“I’m a perfectionist,” said Cecilia Bönström, 47, the brand’s artistic director.  “Even though I have a creative job, I like everything to be really clear; I like to follow a schedule.”

Zasig & Voltaire is a French brand that prides itself on offering styles that are filled with streetwise edge and easiness.

“This season, my message is to confirm that Zadig & Voltaire is the contemporary rock ‘n’ roll brand,” Bönström explained. “For me, the girls are very delicate but, at the same time, very rock. There are a lot of legs, a lot of skin. There are leather and knitwear with perfect, sexy cocktail dresses.”

This year, Zadig & Voltaire is celebrating its 20th anniversary, a benchmark that is rarely ever achieved, especially in luxury fashion. With fashion fluctuating now that more of the spending habits have shifted, many labels are struggling to keep a grip on the fashion world. The reason Zadig & Voltaire’s does so well is that even when there are trends coming and going, the company sticks to its core aesthetic and value, something the label’s founder, Thierry Gillier, learned very early on:

“When I came to America, on Madison Avenue, it was very difficult. Everything was more classic than what we were showing. Slowly, that changed. The look today is very inspired by the street. For me, it was obvious that the fashion business would change. The clothes were very stiff and rigid, and I wanted to make it more relaxed.”

Luxury Travels High

While it is the season to head to hot spots such as Mykonos and Ibiza, it calls for changing time zones in style.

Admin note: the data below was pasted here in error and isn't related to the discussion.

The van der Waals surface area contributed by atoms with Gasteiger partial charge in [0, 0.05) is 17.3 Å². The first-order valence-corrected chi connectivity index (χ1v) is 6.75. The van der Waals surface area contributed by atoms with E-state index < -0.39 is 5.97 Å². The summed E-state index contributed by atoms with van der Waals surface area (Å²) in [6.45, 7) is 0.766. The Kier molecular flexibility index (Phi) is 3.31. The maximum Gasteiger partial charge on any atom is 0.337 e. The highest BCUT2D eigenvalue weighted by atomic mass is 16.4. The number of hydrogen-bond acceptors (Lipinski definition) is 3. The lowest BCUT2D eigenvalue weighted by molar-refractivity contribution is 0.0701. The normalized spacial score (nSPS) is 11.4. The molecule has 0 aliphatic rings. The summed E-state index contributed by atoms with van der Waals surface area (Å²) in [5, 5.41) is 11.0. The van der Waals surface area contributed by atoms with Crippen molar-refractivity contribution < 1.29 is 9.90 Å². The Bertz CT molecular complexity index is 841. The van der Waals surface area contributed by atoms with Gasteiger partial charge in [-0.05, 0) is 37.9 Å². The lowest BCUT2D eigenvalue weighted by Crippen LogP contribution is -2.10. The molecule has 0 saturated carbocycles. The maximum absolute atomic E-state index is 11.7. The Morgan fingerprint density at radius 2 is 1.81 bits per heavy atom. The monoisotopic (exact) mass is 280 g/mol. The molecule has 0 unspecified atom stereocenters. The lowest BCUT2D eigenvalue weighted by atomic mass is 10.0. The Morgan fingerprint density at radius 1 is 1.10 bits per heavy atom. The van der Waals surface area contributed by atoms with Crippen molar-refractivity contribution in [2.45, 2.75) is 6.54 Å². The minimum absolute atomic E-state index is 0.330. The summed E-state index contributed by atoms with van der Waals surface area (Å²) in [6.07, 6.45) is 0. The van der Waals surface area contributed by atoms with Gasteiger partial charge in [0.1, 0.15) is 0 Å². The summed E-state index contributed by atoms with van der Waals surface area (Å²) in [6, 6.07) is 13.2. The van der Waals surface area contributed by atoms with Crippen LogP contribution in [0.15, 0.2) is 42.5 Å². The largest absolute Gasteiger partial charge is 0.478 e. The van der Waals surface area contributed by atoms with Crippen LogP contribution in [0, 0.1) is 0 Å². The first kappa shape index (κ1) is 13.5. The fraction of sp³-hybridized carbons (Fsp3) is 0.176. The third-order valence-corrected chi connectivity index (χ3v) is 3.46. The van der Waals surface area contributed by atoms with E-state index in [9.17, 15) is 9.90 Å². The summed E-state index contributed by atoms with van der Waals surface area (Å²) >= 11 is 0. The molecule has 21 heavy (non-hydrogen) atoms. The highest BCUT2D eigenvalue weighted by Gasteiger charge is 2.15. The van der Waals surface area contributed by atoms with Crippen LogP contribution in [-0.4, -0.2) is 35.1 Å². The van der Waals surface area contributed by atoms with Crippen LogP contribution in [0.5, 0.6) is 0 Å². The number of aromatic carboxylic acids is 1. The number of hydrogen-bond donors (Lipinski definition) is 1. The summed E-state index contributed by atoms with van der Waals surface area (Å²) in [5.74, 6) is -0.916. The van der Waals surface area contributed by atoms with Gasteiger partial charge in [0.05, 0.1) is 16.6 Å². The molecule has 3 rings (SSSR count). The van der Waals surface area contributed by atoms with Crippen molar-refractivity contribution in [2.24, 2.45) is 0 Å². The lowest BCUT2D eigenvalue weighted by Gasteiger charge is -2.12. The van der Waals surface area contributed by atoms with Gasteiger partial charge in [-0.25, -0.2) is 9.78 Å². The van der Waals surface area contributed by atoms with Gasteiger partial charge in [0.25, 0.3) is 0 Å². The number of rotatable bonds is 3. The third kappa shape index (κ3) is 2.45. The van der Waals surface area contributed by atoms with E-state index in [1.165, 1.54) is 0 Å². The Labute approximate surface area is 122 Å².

Topping the list with its classical charm, the Goyard Palace trunk is the must have personalized accessory this season. With its exceptional heritage, Goyard is a drawn inspiration that stands uniquely amongst other fleeting trends. Goyard labels itself as a timeless design that will appeal to customers looking for uncompromising exclusivity, unparalleled craftsmanship and aesthetic refinement.

Goyard offers four distinct product lines:

• Travel goods: Goyard provides travelers with all the accessories needed for a stylish getaway such as; trunks, hard-sided luggage, trolley cases, vanity cases, hat cases or weekender bags.

• For men and women: Goyard offers a large choice of handbags, tote bags, pouches, briefcases and clutches with an equally large range of matching accessories: wallets, change purses, diary and check-book covers, and business-card holders.

• Personalized orders: Goyard personalizes trunks and luggage. Each piece is unique and entirely hand-made, just like in the 19th century.

• Pet accessories: The « Chic du Chien » line was launched in the late 19th century by Edmond Goyard. It features collars, leashes, bowls and dishes for pets, and is sold exclusively at the Chic du Chien boutique, 352, rue Saint-Honoré in Paris.

The long-lasting sustainability of Goyard products is a plus since the line doesn’t change every season.